Universities, colleges prepare teachers poorly, national report declares

Higher ed programs lacking, report says

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With about 16,000 of newly certified teachers in Pennsylvania a year, a good question is: How well do colleges and universities prepare them?

The National Council on Teacher Quality on Tuesday released a report saying that the picture is "dismal" in Pennsylvania and nationally.

"While we know a lot about how to train teachers, those practices are seldom evident in the vast majority of programs," said Kate Walsh, president of the NCTQ.

Of about 1,200 elementary and secondary programs rated, only four received all four possible stars, and 101 more received three or more stars.

The highest ratings in Pennsylvania were three stars to undergraduate secondary programs at two state universities, Bloomsburg and Mansfield. Both of their undergraduate elementary education programs received lower ratings.

Beth Mauch, dean of the College of Education at Bloomsburg, said, "We have been working for the last several years now to really improve our teacher preparation programs. This is just one more indicator we're doing a good job."

The report also produced a warning list for those earning less than one star, including four in Pennsylvania: the undergraduate elementary programs at California, Clarion and Holy Family universities and the graduate secondary education program at Marywood University.

The results are based on document reviews, including syllabi, admissions standards, observation forms used in student teaching placements and student teaching handbooks. NCTQ did not visit campuses nor interview superintendents or others on the performance of graduates.

Kevin Koury, dean of the College of Education and Human Services at Cal U, said, "Cal U stands by the quality of its teacher preparation programs."

He said all of its education programs are accredited by the National Council for Accreditation of Teacher Education as well as approved by the state Department of Education. He noted these evaluations include campus visits and interviews, including talking with local school districts and consumers about the program.

"This provides a more extensive review and includes many data sources and professional reviews," he said.

Clarion spokesman David Love noted that his school also is accredited.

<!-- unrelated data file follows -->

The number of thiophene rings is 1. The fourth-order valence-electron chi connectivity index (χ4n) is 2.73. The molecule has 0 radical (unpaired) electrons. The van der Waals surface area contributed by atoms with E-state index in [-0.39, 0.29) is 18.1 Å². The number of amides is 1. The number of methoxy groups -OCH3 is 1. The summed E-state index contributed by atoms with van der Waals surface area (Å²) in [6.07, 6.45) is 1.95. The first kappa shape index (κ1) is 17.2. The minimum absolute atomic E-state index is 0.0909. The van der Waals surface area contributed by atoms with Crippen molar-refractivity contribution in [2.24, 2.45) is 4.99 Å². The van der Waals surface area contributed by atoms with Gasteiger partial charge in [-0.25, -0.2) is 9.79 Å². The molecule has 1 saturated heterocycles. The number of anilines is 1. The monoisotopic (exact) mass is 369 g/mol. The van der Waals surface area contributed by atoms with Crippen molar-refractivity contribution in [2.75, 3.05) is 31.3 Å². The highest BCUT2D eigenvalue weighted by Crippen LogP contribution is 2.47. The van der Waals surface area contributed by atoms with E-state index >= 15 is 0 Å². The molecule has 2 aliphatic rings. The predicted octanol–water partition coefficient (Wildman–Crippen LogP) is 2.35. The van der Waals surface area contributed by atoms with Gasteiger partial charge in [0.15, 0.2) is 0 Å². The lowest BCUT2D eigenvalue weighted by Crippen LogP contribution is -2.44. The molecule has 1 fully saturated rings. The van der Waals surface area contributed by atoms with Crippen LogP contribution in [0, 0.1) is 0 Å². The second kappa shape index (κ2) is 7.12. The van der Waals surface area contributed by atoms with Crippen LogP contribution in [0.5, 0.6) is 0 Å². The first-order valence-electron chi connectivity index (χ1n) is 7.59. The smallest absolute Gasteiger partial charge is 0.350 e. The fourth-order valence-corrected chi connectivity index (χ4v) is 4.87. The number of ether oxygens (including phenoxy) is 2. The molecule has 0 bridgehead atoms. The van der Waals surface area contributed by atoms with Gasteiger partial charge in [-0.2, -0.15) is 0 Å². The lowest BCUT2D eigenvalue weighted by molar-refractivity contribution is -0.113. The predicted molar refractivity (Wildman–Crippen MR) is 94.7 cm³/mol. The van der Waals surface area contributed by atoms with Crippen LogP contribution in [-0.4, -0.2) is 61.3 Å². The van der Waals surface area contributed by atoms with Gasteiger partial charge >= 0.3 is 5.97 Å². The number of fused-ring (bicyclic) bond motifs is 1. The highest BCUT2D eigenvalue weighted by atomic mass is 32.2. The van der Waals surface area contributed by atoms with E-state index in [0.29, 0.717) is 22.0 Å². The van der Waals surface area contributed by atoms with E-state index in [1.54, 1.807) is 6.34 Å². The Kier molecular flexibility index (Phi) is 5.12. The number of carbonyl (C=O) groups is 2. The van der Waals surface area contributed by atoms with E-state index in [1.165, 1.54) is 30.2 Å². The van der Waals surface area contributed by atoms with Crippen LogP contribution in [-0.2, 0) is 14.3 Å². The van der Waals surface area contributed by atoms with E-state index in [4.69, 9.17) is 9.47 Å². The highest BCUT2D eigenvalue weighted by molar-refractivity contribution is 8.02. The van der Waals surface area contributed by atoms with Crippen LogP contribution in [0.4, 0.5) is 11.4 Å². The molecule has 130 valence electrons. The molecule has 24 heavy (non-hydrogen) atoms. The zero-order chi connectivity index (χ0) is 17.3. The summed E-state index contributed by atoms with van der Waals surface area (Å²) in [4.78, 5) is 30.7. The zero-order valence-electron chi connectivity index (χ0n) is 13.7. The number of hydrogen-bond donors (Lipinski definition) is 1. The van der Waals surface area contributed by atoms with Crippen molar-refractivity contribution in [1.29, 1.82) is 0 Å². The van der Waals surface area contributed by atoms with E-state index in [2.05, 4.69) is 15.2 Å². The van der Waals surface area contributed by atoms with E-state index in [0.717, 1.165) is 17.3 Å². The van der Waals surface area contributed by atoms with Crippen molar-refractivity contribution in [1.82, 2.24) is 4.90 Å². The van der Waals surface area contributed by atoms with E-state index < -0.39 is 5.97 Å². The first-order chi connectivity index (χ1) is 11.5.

"We are very proud of our teachers. Our graduates are very well respected. They get jobs," he said.

Ms. Walsh said there was not a "workable strategy" to visit so many campuses.

"It's impossible to do what we're doing by visiting these campuses. That doesn't mean it shouldn't be done. That's what accreditation is for," she said.

Among the schools that did not participate was the University of Pittsburgh's main campus.

Pitt education dean Alan Lesgold said, "Basically, what NCTQ does is look at syllabi and degree requirements. If they see mention of everything they think is important, they give a high rating.

"We would probably come out OK because we require a lot of classroom teaching from our teaching candidates, but this kind of making inferences from documents that often are only promissory notes is not the way to evaluate."

He said Pitt is moving toward outside assessment of actual teaching of its students, which he considers "the strongest measure of how well we are doing."

Wythe Keever, spokesman for the Pennsylvania State Education Association, the state's largest teacher union, said the union was still reviewing the report.

Tim Eller, spokesman for the state Department of Education, said the department will review the report and its recommendations but added "there are concerns about the limited data that was used to generalize results across all of Pennsylvania's educator preparation programs."

Based in Washington, D.C., the National Council on Teacher Quality was formed in 2000 as an "alternative national voice to existing teacher organizations and to build the case for a comprehensive reform agenda that would challenge the current structure and regulation of the profession," according to its website.

The report called for improved preparation of elementary teachers to teach reading and math.

It said only about a quarter of the evaluated elementary programs in the state prepared future teachers in "effective, scientifically based reading instruction" and 9 percent provided "strong preparation to teach elementary mathematics, training that mirrors the practices of higher performing nations such as Singapore and South Korea."

That compares to national figures of 29 percent in reading and 19 percent in math.

The report gave the state as a whole high marks for selectivity in admissions, noting that 71 percent of elementary and secondary programs limit admissions to the top half of the college-going population. Nationwide, the figure is 28 percent.

While there was not enough data to give it an overall rating, Point Park University was one of 80 schools singled out for "strong design" for being both selective and diverse.

Other findings of the evaluated elementary and secondary education programs in the state include:

l 97 percent didn't ensure that student teachers were assigned "only to highly skilled teachers and receive frequent concrete feedback." Nationally, 71 percent also failed to meet this standard.

l 21 percent earned four stars for "providing feedback to teacher candidates on concrete classroom management strategies." The national figure is 23 percent.

l Zero elementary programs and 22 percent of secondary programs received three or four stars for adequate content preparation. The national figures are 11 percent and 35 percent, respectively.

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Education writer Eleanor Chute: echute@post-gazette.com or 412-263-1955.


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